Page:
However you might want to check out the numbers of the Netherlands, france, Germany,
            Abortion has been legal and fully funded as well as non controversial there for decades.

            Sex education is comprehensive, mandatory and includes all contra captive methods as well as fetal development , sexual orientation, arousal, birth, respect and assault, reproductive choices etc.

            It is taught in biology and you are required to pass the test given on it just like every other chapter.
            Contraception is covered and freely available

            The abortions numbers are exceptionally low a result5-7.9% of all pregnancies, the difference comes in because most of the Netherlands is Lutheran and it is 5% there while in catholic limburg it is 7.9% since the church still rants and raves against birth control (see how well that works in preventing abortions, not)

          • goatini

            And after all that blather, you still do not see that you are as big a hypocrite as those you call names about.

            ALL forced-birthers are NOT about “saving fetal life” – they ALL are about controlling female sexuality and autonomy. There ARE no “good” forced-birthers.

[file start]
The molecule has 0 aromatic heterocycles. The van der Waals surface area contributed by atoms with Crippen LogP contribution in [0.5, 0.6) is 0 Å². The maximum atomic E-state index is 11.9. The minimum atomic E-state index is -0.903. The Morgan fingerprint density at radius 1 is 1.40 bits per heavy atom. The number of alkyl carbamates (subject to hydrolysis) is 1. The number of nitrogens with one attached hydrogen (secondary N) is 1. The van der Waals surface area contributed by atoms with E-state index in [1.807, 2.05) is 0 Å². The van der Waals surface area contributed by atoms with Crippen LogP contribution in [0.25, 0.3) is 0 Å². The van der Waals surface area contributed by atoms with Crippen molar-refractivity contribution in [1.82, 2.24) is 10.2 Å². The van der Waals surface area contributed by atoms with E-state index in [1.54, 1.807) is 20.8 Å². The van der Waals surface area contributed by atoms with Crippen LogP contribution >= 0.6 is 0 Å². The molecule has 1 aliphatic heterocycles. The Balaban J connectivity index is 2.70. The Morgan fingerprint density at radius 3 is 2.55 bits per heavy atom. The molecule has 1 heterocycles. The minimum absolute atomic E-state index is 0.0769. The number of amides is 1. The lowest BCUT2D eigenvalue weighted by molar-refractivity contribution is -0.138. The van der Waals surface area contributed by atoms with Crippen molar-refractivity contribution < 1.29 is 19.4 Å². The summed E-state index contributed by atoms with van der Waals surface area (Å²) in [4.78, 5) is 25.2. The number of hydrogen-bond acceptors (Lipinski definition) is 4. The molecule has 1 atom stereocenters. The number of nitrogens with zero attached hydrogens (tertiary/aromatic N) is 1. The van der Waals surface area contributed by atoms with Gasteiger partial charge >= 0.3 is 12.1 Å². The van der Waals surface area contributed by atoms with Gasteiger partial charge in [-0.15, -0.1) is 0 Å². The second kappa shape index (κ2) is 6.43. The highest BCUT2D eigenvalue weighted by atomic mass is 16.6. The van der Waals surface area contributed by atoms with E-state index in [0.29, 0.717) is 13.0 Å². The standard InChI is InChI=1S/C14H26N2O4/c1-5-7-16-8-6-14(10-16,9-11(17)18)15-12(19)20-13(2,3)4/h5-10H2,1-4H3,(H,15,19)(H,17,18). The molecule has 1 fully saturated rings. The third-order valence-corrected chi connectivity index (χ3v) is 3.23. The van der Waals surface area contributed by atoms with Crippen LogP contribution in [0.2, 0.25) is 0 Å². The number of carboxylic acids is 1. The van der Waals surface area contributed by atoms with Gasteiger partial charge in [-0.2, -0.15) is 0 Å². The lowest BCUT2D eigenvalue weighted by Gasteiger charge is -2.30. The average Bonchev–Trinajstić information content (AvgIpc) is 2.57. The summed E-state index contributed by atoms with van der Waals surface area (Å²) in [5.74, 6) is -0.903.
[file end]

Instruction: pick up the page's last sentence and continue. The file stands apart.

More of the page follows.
• Ingrid Heimark

            I was able to read your comment although not posted. The article also states that to reduce abortion, contraception is needed. Are you sure these illegal abortions in those countries are not a result of lack of contraception? Most legal-abortion countries have available contraceptives, whereas 220 million women are assumed have unmet need for contraceptives. Probably in these countries.
            Also, abortion in Ireland are far safer than in E Europe, also according to Guttmacher. Illegal isn’t always unsafe, and legal isn’t always safe. But I do wish there were no abortions, legal or illegal

          • perfect_storm

            In some cases, yes of course. But contraception is not infallible and women will always seek to end pregnancies.

            Abortion doesn’t happen in Ireland because women get on planes to England. It’s simply out-sourced. That’s what is meant by illegal – private clinics in London, where they are legal. It’s not legal under Irish law but nor are we talking backstreet clinics (I am British and a friend works for Marie Stopes – they have the international dialling code for Ireland on the wall in the reception area for their Irish clients.) So arguing that illegal doesn’t mean dangerous and using that as an example is specious, because where Irish women actually abort, they are doing so in a country where abortion is legal and therefore safe.

          • Ingrid Heimark

            I never think abortion should be encouraged by any society, I believe it is something everyone should work on reducing as much as possible. I have however considered changing my view to abortion decriminalization, so that women do not suffer unsafe abortion, and are not punished should problems arise

          • perfect_storm

            I don’t think anyone sane thinks abortions should be encouraged, because it’s not a pleasant, happy or desirable thing for anyone to have to do. It’s simply better for some women than carrying an unwanted pregnancy to term. Nobody wants an abortion – they just don’t want to be pregnant. That’s the thing; people opposed frame it in terms of being pro-abortion. All anyone is in favour of is allowing women to make their own decisions about their own bodies.